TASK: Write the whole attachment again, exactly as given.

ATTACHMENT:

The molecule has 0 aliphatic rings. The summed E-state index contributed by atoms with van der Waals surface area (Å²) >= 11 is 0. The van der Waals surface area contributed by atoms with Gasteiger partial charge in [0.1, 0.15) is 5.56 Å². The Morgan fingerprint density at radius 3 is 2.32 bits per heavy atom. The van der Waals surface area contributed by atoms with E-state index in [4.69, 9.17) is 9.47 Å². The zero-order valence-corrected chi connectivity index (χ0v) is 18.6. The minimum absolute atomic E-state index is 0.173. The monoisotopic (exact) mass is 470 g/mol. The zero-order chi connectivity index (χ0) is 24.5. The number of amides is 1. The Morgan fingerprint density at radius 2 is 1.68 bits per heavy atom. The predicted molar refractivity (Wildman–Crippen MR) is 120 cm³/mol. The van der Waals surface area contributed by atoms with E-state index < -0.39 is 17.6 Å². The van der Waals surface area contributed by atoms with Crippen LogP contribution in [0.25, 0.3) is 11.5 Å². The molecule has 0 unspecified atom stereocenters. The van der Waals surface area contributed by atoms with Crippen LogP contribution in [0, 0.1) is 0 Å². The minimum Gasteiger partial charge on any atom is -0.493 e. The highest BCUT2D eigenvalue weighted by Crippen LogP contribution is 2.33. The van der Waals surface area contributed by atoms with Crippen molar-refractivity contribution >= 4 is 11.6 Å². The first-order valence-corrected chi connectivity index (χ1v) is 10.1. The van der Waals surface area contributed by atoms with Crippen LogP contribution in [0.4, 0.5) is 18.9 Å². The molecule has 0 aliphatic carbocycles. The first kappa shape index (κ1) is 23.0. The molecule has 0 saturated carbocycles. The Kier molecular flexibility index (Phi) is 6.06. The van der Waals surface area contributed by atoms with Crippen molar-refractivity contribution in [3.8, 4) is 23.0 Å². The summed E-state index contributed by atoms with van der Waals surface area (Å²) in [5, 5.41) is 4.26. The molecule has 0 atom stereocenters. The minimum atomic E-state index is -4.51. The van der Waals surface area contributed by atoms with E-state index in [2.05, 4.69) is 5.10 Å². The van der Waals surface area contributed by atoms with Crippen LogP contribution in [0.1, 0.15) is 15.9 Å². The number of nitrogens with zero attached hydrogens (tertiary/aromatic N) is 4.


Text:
The molecule has 0 aliphatic rings. The summed E-state index contributed by atoms with van der Waals surface area (Å²) >= 11 is 0. The van der Waals surface area contributed by atoms with Gasteiger partial charge in [0.1, 0.15) is 5.56 Å². The Morgan fingerprint density at radius 3 is 2.32 bits per heavy atom. The van der Waals surface area contributed by atoms with E-state index in [4.69, 9.17) is 9.47 Å². The zero-order valence-corrected chi connectivity index (χ0v) is 18.6. The minimum absolute atomic E-state index is 0.173. The monoisotopic (exact) mass is 470 g/mol. The zero-order chi connectivity index (χ0) is 24.5. The number of amides is 1. The Morgan fingerprint density at radius 2 is 1.68 bits per heavy atom. The predicted molar refractivity (Wildman–Crippen MR) is 120 cm³/mol. The van der Waals surface area contributed by atoms with E-state index < -0.39 is 17.6 Å². The van der Waals surface area contributed by atoms with Crippen LogP contribution in [0.25, 0.3) is 11.5 Å². The molecule has 0 unspecified atom stereocenters. The van der Waals surface area contributed by atoms with Crippen LogP contribution in [0, 0.1) is 0 Å². The minimum Gasteiger partial charge on any atom is -0.493 e. The highest BCUT2D eigenvalue weighted by Crippen LogP contribution is 2.33. The van der Waals surface area contributed by atoms with Crippen molar-refractivity contribution >= 4 is 11.6 Å². The first-order valence-corrected chi connectivity index (χ1v) is 10.1. The van der Waals surface area contributed by atoms with Crippen LogP contribution in [0.4, 0.5) is 18.9 Å². The molecule has 0 aliphatic carbocycles. The first kappa shape index (κ1) is 23.0. The molecule has 0 saturated carbocycles. The Kier molecular flexibility index (Phi) is 6.06. The van der Waals surface area contributed by atoms with Crippen molar-refractivity contribution in [3.8, 4) is 23.0 Å². The summed E-state index contributed by atoms with van der Waals surface area (Å²) in [5, 5.41) is 4.26. The molecule has 0 atom stereocenters. The minimum atomic E-state index is -4.51. The van der Waals surface area contributed by atoms with E-state index in [2.05, 4.69) is 5.10 Å². The van der Waals surface area contributed by atoms with Crippen LogP contribution in [0.1, 0.15) is 15.9 Å². The number of nitrogens with zero attached hydrogens (tertiary/aromatic N) is 4.